Jerry Todd made the limberjack Karen was playing at the last jam though Karen made the outfit.
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Karen says this of her creation, “I painted the face, added the chain hair and handkerchief dress, and put ‘No. 9’ on her shoes because her shoes look like boxes. Also added the duck “and she quacks back” and I know it’s Clementine! So, she is a limberjill and I named her “My Darling Clementine”
In a cavern, in a canyon,
Excavating for a mine,
Dwelt a miner, forty-niner
And his daughter – Clementine
Oh my Darling, Oh my Darling,
Oh my Darling Clementine.
Thou art lost and gone forever,
Dreadful sorry, Clementine.
Light she was and like a fairy,
And her shoes were number nine,
Herring boxes without topses
Sandals were for Clementine…
Well, you probably know the rest of the song.
For those who don’t know, the limberjack is an American folk percussion instrument consisting of a dancing wooden doll and a flexible plank and was popular in many areas including Appalachia. Wikipedia says, “…In London they were frequently operated by street entertainers… In England, old soldiers from the Great War (WW I) sometimes busked with them to supplement their meagre war pensions…” Louise Todd always draws a crowd when she plays her limberjacks when the Athens Dulcimers play anywhere.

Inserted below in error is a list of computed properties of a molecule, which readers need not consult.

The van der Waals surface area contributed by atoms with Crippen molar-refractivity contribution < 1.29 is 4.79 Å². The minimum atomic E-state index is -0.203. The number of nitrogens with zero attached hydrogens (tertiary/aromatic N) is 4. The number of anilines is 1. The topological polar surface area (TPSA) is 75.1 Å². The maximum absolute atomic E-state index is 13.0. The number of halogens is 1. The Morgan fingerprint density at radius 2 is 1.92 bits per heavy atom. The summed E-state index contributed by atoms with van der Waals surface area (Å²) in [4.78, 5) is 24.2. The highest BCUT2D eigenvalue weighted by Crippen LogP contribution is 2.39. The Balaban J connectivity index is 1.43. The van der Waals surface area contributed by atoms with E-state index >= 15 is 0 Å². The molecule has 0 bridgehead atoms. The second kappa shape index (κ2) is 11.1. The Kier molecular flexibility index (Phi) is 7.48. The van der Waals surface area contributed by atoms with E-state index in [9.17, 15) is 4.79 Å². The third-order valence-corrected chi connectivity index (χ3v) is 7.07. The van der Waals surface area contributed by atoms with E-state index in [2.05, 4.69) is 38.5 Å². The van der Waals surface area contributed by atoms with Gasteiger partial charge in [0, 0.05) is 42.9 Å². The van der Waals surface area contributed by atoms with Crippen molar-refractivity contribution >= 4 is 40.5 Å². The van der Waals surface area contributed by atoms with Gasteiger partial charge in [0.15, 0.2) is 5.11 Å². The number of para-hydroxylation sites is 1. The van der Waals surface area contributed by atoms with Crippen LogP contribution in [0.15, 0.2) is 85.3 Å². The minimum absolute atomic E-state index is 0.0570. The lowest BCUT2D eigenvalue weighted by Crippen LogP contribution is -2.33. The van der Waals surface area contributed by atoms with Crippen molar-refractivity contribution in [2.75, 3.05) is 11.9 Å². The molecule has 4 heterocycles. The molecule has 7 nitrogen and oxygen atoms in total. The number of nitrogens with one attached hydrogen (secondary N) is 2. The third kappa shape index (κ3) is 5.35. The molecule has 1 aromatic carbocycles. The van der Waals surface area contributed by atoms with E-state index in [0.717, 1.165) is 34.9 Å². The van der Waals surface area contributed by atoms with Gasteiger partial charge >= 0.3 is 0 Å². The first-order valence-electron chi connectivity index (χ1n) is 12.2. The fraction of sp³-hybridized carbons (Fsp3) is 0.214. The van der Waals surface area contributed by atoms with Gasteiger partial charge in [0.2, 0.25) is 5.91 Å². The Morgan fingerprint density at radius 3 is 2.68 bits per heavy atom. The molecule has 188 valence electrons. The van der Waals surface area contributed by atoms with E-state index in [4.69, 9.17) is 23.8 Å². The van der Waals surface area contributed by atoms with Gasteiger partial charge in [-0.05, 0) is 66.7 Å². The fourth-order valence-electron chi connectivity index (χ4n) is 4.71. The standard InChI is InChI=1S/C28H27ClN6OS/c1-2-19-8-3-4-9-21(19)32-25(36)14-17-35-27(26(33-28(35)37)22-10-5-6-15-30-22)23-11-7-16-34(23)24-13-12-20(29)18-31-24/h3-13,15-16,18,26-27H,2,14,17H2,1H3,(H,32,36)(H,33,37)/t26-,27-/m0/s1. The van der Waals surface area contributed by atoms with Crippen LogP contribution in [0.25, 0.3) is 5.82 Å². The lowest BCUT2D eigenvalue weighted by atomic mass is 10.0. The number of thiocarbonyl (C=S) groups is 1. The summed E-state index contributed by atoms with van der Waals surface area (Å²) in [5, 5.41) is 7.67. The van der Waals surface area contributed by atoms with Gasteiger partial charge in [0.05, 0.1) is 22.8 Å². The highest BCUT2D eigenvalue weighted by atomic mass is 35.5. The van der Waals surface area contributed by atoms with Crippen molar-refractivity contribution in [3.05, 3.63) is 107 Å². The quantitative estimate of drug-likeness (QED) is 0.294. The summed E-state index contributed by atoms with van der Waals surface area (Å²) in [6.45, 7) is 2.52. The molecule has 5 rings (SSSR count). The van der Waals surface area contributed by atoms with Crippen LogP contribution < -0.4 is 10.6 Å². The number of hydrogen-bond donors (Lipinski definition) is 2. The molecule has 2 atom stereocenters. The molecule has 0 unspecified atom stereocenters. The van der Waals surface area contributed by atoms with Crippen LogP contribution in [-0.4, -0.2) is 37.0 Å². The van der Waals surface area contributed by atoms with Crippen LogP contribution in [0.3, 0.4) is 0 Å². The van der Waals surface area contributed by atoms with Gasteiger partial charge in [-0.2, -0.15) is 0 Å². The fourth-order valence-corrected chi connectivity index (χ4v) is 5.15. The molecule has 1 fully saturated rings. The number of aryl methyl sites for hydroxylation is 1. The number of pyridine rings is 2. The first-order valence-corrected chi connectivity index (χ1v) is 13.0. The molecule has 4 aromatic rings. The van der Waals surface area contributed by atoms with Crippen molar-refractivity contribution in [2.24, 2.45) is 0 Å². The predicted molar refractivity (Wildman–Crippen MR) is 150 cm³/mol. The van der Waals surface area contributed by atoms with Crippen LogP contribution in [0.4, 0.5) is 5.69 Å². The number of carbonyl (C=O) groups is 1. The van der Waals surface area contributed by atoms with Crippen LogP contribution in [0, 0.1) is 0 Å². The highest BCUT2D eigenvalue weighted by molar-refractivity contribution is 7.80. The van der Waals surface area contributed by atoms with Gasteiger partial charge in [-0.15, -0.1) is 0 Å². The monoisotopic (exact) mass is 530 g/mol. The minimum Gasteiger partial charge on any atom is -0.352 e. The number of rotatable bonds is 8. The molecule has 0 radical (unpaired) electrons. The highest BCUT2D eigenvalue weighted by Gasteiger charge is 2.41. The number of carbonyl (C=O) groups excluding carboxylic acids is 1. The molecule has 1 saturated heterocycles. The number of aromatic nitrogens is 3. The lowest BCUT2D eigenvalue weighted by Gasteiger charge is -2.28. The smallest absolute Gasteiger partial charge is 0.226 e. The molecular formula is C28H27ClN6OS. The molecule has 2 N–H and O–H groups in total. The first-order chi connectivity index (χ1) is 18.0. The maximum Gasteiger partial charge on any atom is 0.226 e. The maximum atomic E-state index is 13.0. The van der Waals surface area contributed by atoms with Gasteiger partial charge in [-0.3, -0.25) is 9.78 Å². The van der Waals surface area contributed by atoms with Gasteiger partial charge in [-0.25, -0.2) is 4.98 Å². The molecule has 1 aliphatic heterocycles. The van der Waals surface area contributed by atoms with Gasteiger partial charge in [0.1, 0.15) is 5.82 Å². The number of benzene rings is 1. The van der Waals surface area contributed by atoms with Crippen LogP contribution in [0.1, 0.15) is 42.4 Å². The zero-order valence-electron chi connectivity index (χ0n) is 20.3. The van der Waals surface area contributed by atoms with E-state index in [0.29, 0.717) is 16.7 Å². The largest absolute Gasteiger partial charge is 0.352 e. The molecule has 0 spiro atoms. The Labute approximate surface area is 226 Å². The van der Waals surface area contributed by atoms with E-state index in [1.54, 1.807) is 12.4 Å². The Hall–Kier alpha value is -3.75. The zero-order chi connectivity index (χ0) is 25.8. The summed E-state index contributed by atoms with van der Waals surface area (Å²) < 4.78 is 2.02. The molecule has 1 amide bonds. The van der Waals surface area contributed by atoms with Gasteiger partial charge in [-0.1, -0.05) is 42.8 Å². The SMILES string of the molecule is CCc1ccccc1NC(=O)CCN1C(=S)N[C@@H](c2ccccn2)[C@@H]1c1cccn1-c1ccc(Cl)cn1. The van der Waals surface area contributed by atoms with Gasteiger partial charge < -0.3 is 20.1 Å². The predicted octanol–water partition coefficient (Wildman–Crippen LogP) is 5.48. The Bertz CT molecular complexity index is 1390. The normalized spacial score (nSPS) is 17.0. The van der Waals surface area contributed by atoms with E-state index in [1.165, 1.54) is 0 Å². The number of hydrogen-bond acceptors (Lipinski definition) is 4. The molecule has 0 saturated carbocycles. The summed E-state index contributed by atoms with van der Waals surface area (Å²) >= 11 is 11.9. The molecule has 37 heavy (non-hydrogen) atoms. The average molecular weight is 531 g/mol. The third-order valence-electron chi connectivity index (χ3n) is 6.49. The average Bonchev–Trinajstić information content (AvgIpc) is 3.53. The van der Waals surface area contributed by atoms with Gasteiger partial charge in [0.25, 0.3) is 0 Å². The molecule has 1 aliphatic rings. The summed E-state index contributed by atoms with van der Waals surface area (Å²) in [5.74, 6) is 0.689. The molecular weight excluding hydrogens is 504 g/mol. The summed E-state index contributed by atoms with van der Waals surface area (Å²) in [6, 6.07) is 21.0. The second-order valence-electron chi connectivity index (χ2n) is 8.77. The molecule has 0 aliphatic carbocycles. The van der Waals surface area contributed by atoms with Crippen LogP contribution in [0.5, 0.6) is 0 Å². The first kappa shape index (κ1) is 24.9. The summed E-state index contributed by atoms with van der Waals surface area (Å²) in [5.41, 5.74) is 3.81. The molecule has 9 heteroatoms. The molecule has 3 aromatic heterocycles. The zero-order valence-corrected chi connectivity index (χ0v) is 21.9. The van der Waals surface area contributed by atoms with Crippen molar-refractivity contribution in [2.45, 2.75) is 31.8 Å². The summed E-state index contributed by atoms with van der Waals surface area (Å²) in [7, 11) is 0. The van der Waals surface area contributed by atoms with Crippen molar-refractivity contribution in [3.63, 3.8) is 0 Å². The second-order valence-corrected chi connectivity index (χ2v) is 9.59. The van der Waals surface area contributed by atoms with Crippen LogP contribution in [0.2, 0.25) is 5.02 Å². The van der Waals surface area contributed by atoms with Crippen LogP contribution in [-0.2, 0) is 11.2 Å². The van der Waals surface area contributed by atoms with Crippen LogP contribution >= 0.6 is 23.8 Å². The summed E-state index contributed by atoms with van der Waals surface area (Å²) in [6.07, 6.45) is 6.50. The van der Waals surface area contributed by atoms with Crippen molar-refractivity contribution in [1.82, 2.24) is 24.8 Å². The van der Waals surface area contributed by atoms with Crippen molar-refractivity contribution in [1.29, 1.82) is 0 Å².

The jig doll goes by many names and I read that in the Appalachians the general term amongst the old-timers was ‘dancing man’. The term ‘limberjack’ may been introduced in the late 1800s when such homemade toys started to be commercially produced. The term comes from its loose ‘limber’ method of dancing and ‘Jack’ was the generic name for any boy (ref. the tradition of Jack tales). Limberjacks go by many names such as clogging doll, jig doll, dancing doll, limberjack or limberjill, limbertoy, paddle puppet, stick puppet, and Dancin’ Dan to name a few.
For other limberjack shapes/examples see https://www.pinterest.com/ellencoltrane/dancing-dolls-aka-limberjacks-limberjills-jig-doll/?autologin=true
David B <><